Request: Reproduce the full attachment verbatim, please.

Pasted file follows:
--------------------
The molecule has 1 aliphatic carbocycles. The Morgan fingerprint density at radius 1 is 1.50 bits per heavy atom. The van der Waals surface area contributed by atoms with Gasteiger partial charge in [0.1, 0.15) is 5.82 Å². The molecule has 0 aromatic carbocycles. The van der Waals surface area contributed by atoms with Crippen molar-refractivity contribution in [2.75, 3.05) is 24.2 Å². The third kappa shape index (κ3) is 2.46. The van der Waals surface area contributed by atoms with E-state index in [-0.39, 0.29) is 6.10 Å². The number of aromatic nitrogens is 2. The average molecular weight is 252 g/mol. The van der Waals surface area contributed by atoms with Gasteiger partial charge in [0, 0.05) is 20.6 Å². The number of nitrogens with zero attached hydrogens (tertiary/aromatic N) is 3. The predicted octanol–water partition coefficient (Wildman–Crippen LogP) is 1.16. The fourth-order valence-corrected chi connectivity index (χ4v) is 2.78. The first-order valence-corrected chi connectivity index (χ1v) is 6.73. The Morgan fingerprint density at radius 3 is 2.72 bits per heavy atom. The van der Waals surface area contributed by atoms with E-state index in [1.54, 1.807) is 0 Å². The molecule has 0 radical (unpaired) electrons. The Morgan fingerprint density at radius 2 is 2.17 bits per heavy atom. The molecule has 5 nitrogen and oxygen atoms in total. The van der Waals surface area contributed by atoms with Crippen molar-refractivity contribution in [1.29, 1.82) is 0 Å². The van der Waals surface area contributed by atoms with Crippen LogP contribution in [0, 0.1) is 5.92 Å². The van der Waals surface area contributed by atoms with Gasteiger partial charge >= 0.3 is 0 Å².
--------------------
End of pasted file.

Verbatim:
The molecule has 1 aliphatic carbocycles. The Morgan fingerprint density at radius 1 is 1.50 bits per heavy atom. The van der Waals surface area contributed by atoms with Gasteiger partial charge in [0.1, 0.15) is 5.82 Å². The molecule has 0 aromatic carbocycles. The van der Waals surface area contributed by atoms with Crippen molar-refractivity contribution in [2.75, 3.05) is 24.2 Å². The third kappa shape index (κ3) is 2.46. The van der Waals surface area contributed by atoms with E-state index in [-0.39, 0.29) is 6.10 Å². The number of aromatic nitrogens is 2. The average molecular weight is 252 g/mol. The van der Waals surface area contributed by atoms with Gasteiger partial charge in [0, 0.05) is 20.6 Å². The number of nitrogens with zero attached hydrogens (tertiary/aromatic N) is 3. The predicted octanol–water partition coefficient (Wildman–Crippen LogP) is 1.16. The fourth-order valence-corrected chi connectivity index (χ4v) is 2.78. The first-order valence-corrected chi connectivity index (χ1v) is 6.73. The Morgan fingerprint density at radius 3 is 2.72 bits per heavy atom. The van der Waals surface area contributed by atoms with E-state index in [1.54, 1.807) is 0 Å². The molecule has 0 radical (unpaired) electrons. The Morgan fingerprint density at radius 2 is 2.17 bits per heavy atom. The molecule has 5 nitrogen and oxygen atoms in total. The van der Waals surface area contributed by atoms with Crippen molar-refractivity contribution in [1.29, 1.82) is 0 Å². The van der Waals surface area contributed by atoms with Crippen LogP contribution in [0, 0.1) is 5.92 Å². The van der Waals surface area contributed by atoms with Gasteiger partial charge >= 0.3 is 0 Å².